The world’s big rivers and their floodplains were central to development of civilization and are now home to c. 2.7 billion people. They are economically vital whilst also constituting some of the most diverse habitats on Earth. However, a number of anthropogenic stressors, including large-scale damming, hydrological change, pollution, introduction of non-native species and sediment mining, challenge their integrity and future, as never before. The rapidity and extent of such change is so great that large-scale, and potentially irreparable, transformations may ensue in periods of years to decades, with ecosystem collapse being possible in some big rivers. Prioritizing the fate of the world’s great river corridors on an international political stage is imperative. Future sustainable management, and establishment of environmental flow requirements for the world’s big rivers, must be supported through co-ordinated international funding, and trans-continental political agreement to monitor these rivers, finance their continual upkeep and help ameliorate increasing anthropogenic pressures. To have any effect, all of these must be set within an inclusive governance framework across scales, organizations and local populace.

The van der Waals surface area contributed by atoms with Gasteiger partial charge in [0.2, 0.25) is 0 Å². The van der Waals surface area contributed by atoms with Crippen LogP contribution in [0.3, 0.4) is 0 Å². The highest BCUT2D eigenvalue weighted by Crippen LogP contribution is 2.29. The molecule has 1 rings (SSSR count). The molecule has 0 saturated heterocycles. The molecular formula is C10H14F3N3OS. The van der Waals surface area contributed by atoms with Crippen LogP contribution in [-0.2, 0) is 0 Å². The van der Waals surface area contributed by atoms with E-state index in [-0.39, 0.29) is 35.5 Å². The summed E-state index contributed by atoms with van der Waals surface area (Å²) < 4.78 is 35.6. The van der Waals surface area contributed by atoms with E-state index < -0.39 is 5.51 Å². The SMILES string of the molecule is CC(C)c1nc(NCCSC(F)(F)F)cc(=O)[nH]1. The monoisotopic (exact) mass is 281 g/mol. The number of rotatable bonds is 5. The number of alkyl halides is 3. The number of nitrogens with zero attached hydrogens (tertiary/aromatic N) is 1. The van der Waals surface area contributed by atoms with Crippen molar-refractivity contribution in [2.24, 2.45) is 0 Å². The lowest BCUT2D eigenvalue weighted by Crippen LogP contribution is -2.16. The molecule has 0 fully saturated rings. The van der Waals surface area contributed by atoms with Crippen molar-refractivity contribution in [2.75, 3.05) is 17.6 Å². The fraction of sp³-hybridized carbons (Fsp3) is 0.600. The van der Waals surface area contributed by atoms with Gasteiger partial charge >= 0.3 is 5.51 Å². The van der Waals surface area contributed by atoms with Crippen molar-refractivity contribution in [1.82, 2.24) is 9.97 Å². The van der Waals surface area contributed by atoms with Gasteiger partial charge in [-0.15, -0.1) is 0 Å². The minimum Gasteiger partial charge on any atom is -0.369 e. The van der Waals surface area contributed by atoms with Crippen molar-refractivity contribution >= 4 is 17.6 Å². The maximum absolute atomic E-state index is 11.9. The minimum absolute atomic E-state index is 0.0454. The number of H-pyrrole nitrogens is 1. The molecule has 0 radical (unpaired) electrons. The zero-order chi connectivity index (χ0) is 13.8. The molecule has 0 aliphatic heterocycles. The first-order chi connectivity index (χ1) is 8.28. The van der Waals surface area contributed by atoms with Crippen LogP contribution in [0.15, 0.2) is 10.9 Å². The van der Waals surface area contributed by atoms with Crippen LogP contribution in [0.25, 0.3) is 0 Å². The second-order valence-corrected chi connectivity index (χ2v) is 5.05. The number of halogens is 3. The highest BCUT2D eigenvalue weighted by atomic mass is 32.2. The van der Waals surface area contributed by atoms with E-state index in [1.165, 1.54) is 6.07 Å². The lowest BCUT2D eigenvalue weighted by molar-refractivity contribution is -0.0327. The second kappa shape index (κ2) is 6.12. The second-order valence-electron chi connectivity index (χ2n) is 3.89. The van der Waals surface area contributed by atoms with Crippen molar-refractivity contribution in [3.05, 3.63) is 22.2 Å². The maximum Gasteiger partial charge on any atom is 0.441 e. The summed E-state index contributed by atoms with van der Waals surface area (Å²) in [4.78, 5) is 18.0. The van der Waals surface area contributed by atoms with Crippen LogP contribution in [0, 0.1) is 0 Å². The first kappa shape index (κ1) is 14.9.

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Data and data sources for some of the data discussed in this paper are given in Supplementary Table 1.
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I am indebted to C. Simpson for his exceptional graphical and database skills that were essential in preparing the figures, and I am very grateful for the provision of papers, figures and data from their own research by N. Arnell, P. Glennie, Y. Hirabayashi, D. Hoeinghaus, E. Latrubesse, H. Paltan and C. Zarfl.
I am also truly indebted to my colleagues who I have been incredibly fortunate to work with over many years, and who have provided considerable insights into, and opportunities to study, some of the world’s largest rivers. Writing of this paper was aided by a Diamond Jubilee International Visiting Fellowship at the University of Southampton, UK, and its publication has been supported by the Jack and Richard Threet Chair in Sedimentary Geology at the University of Illinois, USA.
The author declares no competing interests.
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A correction to this article is available online at https://doi.org/10.1038/s41561-018-0295-1.
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